Towards the beginning of 2013, President Obama was on a mission to ban assault rifles in the United States following a series of mass shootings. That tiring debate that followed would rage on for a number of years, as we know.
The point still remained that gun violence was out of control. In the aftermath of the 2013 Texas Lone Star College shooting, I felt compelled to assist and emailed Valerie Jarrett, senior adviser to the President of the United States.
I sent the email not expecting a response at all -- she was an adviser to the world's most powerful leader, after all, and the White House was scrambling to respond to the shooting. I sent it because I felt that I could add value to the conversation as a consultant, having successfully worked on and advocated for policy that reduced the rate of gun violence in Toronto in 2007 onward.
To my surprise, within an hour of sending the email I received a call back from the associate director of the White House's Office of Public Engagement. I was stunned, but collected myself to answer the call. We spoke for an hour and within days I was providing policy advice to not just the president's office, but Vice President Biden's team as well.
The key takeaways from my interaction with the White House can help you no matter what your career:
1. Be Persistent
This seems obvious, but if it were, there'd be many more millionaires out there. No matter your goal or your target, never be afraid to continuously follow up unless you're told to stop. People, let alone the White House, are busy; for the most part people appreciate gentle reminders. You've heard the rags to riches stories of your favourite leaders, brands and celebrities who knocked on hundreds of doors until one finally opened. It's important to learn the difference however between giving up and pivoting your offering. You could be coming up short for two reasons, either you're not persistent enough or your offering/approach sucks. Either one, you can work on, just be honest and realistic with yourself or your market will.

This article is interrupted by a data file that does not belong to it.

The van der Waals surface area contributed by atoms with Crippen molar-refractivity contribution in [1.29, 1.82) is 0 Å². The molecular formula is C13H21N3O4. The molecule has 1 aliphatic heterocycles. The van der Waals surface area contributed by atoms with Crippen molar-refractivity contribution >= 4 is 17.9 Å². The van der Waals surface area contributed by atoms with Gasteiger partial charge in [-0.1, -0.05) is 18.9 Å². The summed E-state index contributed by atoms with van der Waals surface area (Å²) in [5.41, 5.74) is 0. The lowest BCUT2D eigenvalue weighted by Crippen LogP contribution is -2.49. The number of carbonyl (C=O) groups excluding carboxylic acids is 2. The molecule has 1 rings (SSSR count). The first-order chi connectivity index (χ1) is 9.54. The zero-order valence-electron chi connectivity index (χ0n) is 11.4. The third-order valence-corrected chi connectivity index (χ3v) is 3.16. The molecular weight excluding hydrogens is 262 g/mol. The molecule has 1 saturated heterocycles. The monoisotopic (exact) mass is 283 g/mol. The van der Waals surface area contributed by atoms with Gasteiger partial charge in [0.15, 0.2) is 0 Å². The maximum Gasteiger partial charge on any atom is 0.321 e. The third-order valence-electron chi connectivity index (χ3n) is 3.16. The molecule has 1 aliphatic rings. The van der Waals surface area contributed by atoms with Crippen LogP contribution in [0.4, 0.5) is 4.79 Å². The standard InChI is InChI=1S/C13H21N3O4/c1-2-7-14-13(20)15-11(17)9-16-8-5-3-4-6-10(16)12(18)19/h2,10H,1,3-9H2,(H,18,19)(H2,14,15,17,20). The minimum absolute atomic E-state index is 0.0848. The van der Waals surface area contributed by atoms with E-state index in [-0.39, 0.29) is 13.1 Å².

While I didn't realize it at the time, the key factor that allowed all the planets to align and trigger a call back from the White House was the non-stop media coverage surrounding the Lonestar College shootings. Timing is everything in your career, and it helps to be as relevant as possible to current happenings in your company, city or country. Media-jacking is the process of making your offering relatable and relevant to the biggest story of the day. Some large companies have done this quite successfully (e.g. White Castle's tweet during the Meek Mill v. Drake feud: "It's OK, @MeekMill. Maybe beef isn't your thing. #ChickenRings @Drake"). Be prepared with a strategy to quickly deploy your message when a relevant story pops up. The wittier, the better.
3. Credibility Indicators Matter